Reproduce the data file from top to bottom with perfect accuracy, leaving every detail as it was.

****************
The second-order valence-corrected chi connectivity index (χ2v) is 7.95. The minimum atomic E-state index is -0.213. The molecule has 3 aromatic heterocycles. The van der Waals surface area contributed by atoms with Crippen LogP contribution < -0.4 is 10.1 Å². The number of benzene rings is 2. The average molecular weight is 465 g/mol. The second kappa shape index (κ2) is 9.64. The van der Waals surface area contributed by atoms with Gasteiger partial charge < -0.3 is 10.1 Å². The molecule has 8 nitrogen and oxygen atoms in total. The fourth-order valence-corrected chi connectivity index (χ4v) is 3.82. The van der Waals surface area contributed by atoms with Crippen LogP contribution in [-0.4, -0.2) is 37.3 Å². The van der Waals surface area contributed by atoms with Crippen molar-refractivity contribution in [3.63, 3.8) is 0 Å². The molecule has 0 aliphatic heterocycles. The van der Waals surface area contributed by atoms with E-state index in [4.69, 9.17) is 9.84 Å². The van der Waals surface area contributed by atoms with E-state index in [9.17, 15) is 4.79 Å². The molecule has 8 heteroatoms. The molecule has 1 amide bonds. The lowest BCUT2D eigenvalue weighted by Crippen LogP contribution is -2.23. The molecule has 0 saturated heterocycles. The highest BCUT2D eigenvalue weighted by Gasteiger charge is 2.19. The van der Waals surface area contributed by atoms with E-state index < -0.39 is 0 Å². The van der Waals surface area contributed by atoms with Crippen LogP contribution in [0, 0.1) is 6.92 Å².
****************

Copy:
The second-order valence-corrected chi connectivity index (χ2v) is 7.95. The minimum atomic E-state index is -0.213. The molecule has 3 aromatic heterocycles. The van der Waals surface area contributed by atoms with Crippen LogP contribution < -0.4 is 10.1 Å². The number of benzene rings is 2. The average molecular weight is 465 g/mol. The second kappa shape index (κ2) is 9.64. The van der Waals surface area contributed by atoms with Gasteiger partial charge < -0.3 is 10.1 Å². The molecule has 8 nitrogen and oxygen atoms in total. The fourth-order valence-corrected chi connectivity index (χ4v) is 3.82. The van der Waals surface area contributed by atoms with Crippen LogP contribution in [-0.4, -0.2) is 37.3 Å². The van der Waals surface area contributed by atoms with Crippen molar-refractivity contribution in [3.63, 3.8) is 0 Å². The molecule has 0 aliphatic heterocycles. The van der Waals surface area contributed by atoms with E-state index in [4.69, 9.17) is 9.84 Å². The van der Waals surface area contributed by atoms with E-state index in [9.17, 15) is 4.79 Å². The molecule has 8 heteroatoms. The molecule has 1 amide bonds. The lowest BCUT2D eigenvalue weighted by Crippen LogP contribution is -2.23. The molecule has 0 saturated heterocycles. The highest BCUT2D eigenvalue weighted by Gasteiger charge is 2.19. The van der Waals surface area contributed by atoms with E-state index < -0.39 is 0 Å². The van der Waals surface area contributed by atoms with Crippen LogP contribution in [0, 0.1) is 6.92 Å².